We’ll call him the Feisty Fencer.
He was looking for the deal of the Century.
He came to us after securing a huge contract to build a score of enclosures for the government.
He boasted about the money he would make in the coming year. “My profit margin is 30% on each fence,” he said full of pride.
He recognized that at times his cash flow would be stretched and he wanted the ability to factor just one or two invoices during those periods.
He didn’t want a long-term invoice factoring contract and it was clear he didn’t want to pay too much for the service.
“What’s this invoice factoring going to cost me?” The fence builder asked.
His tone suggested he was ready to drive a hard bargain and would take no prisoners.
I explained that the cost is determined by the size of each invoice, how long before it is paid and the risks involved.
If our funds are returned to us within 30 days the discount would be between 3% and 5% of the invoice amount.
I thought the veins in his neck would burst.
“That’s bloody highway robbery. How can you charge that much?’
Suddenly, a pleasant conversation had become difficult.
He furiously tapped at his calculator.
“You’re charging me an interest rate of 60% a year,” he raged.
Now, if we were giving him a bank loan and expecting him to repay it over 5 years at 5% a month it would amount to a 60% interest rate. That would be highway robbery. But, we are not a bank. We don’t lend money. We don’t charge an interest rate.
We buy an invoice at a discount. It is a straightforward transaction on which we make a small margin just like a fencing company or a shoe shop.
Cost of cash
“Say, you offer us an invoice worth $10,000, ” I explained. “We’ll pay you between $9,700 and $9,500 for it. The discount of 3% to 5% is our margin.”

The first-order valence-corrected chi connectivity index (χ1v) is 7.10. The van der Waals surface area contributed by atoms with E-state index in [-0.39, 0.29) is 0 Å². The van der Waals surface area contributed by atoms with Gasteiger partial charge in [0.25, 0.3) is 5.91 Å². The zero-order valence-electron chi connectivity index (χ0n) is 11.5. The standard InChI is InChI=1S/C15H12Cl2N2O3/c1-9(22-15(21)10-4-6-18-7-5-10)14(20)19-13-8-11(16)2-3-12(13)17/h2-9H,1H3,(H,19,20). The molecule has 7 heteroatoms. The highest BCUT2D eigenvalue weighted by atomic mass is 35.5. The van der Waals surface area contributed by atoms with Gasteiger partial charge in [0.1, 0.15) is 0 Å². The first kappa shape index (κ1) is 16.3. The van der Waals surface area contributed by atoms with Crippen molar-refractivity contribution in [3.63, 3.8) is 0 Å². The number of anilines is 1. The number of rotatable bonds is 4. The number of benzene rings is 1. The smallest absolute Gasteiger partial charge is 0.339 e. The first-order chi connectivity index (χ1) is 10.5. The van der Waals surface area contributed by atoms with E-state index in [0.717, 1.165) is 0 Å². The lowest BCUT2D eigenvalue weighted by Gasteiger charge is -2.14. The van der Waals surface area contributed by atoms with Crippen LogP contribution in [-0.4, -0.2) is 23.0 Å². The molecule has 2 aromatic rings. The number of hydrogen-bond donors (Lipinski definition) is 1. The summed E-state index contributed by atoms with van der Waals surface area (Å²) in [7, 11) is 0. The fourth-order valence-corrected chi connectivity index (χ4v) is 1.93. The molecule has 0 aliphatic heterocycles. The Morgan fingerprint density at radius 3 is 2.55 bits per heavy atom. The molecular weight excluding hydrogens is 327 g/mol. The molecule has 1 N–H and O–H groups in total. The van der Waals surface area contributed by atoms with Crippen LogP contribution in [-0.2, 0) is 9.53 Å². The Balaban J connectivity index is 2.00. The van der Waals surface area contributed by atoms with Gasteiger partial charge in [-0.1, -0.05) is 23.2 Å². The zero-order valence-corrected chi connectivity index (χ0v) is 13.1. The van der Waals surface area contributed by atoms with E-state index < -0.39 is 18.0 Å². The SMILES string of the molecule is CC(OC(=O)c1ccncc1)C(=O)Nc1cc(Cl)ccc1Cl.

A lot less than our fencer was earning.
“Let’s say you factor a $10,000 invoice with us each month for 12 months . At the end of the year we will have factored $120,000, but you will still have paid just 3% – 5% of the total value of the invoices not 60%,” I said.
“Let’s look at it another way,” I said.
In dollar terms, there is no difference between paying factoring fees of 3% or giving customers a 3% discount to pay their bills early.
Indeed, factoring is the better choice because of the negative perceptions discounting can create and the expectation that a discount will always be offered.
I could tell he still needed convincing.
“The discount we receive is based on some of the following benefits,” I said
- “We give you the opportunity to sell us a single invoice. There are no long term contracts.
- “We won’t be taking security over your home.
- “We provide you with cash when you really need it and when no one else will give it to you.
- “We provide a quick and flexible service.
- “Our service is off balance sheet, so there’s no debt and it shouldn’t affect your existing borrowing arrangements.
- “We put our investors’ capital at risk.”
That’s just a few of the benefits of invoice finance.
Comparing the cost of single invoice finance with the cost of a bank loan is like comparing shovels and screw drivers. They are both tools, but they are used for very different reasons.
I suggested to our fencer that if he needed any more convincing he should read our article, “10 reasons invoice finance is better than a bank loan”.